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[not trolling]Philosophy and Real Life. (Thread)

here is a good example.

Philosophy: "Everyone must die. No need to feel sad." This is probably one of the most often mentioned Philosophy. And it is true. Death is equal to everyone. Just like how there is a start line, there is an end line for everyone. One can choose to give up in the middle, but if you run long enough you will find the finish line.

Real Life: Think of your mom in a hospital bed. And the doctors told your family she has cancer and she is going to die in a month. Can you say the same quote to yourself again? "Everyone must die. No need to feel sad." You tell the doctors to do everything they can, because you will pay no matter how expensive it is. But your mom tells you, "It's ok. It is too late for me now. So please, don't waste your money like that. Do what you want, get a wife and live your life." However, you just cannot let her go. You try to think logically; your mother is right. Spending money would be useless, but you are not exactly open minded enough to hope for a miracle. So what can you do?

It's easy. Be sad. It is your mother. She gave you birth and watched you grow. When you get hurt, she would feel the same pain you feel and when you stopped listening to her, it must have felt like she lost herself. You will probably feel more sadness than before and you will say this to yourself, "Only if..." But soon you realize, it is too late.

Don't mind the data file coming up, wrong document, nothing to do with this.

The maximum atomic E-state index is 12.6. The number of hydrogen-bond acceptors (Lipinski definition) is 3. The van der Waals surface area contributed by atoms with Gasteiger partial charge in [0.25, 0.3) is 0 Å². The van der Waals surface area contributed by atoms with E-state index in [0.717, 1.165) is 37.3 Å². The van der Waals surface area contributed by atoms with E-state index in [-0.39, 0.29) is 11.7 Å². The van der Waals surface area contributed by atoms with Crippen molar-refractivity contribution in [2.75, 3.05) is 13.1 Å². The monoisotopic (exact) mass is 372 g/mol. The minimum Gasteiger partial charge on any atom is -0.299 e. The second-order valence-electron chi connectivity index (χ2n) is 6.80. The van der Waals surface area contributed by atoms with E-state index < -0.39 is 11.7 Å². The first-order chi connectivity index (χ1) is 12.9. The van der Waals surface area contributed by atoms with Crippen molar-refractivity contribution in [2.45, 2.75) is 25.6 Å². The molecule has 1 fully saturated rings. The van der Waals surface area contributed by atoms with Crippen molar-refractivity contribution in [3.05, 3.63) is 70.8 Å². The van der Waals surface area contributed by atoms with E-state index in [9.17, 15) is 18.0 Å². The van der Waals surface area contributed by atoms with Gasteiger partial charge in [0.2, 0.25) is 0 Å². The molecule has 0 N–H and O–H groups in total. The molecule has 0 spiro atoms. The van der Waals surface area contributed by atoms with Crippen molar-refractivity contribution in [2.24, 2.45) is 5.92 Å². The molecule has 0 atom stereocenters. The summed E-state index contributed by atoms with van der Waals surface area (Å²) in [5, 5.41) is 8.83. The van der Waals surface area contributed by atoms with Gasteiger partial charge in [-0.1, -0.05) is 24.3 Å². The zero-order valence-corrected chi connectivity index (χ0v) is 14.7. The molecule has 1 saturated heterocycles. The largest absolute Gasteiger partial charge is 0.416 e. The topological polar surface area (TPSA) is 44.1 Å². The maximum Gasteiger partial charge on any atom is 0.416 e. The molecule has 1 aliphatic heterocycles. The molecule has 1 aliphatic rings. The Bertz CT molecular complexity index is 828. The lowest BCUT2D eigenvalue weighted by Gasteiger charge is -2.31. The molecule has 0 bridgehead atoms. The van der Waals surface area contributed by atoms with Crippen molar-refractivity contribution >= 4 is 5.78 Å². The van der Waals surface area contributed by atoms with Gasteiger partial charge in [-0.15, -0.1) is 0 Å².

She will tell you one thing.

"I was happy to be your mother."

so yeah. stop kidding yourself and don't let some obscure statement affect your life. You can only tell yourself what to think.

The best philosophy is what you tell yourself at the rock bottom. Nothing is really profound, unless you experience it yourself.

That was insightful...and quite sad.

...are we supposed to debate that or something?

In my opinion, saying "Everyone must die. No need to feel sad" is pretty much saying the same thing as "Everyone must die, why even live if you know you're going to die in the end". In that case, we must ask ourselves what meaning there is to life.

I believe that people make their own meanings to their lives. It differs from person to person.

Then again, that's my opinion... also, it's not very "on topic" is it?

I just gave you an example. you can write any philosophy you want. but make sure to write how you can use that in real life.

Well, here's one thing:

"The world is a comedy to those who think, a tragedy to those who feel."

Sadness is a part of life. The key to experience it, not be consumed by it. If someone close to you dies, you're sad. It's just one of those things. You remember the good times and bad; realize that you won't have any more of other with the person. If my girlfriend were to die, it would most likely break me.

However, it's that sad feeling that keeps us from dying, to keep on living, and treasure the moments we have. I know I can't protect my love every waking moment and at some point, one of us could die. So I don't hold back from her and do what I can in the present situation.

If an experience sucks, you should be learning from it. If a situation is good, you should revel in it.

Well, for me, if my mom was like that... I'd be both happy and sad for her at the same time.

I'll be sad cause, yeah, she'll die in a couple of days and she's my mom and there's nothing I can do for her and etc.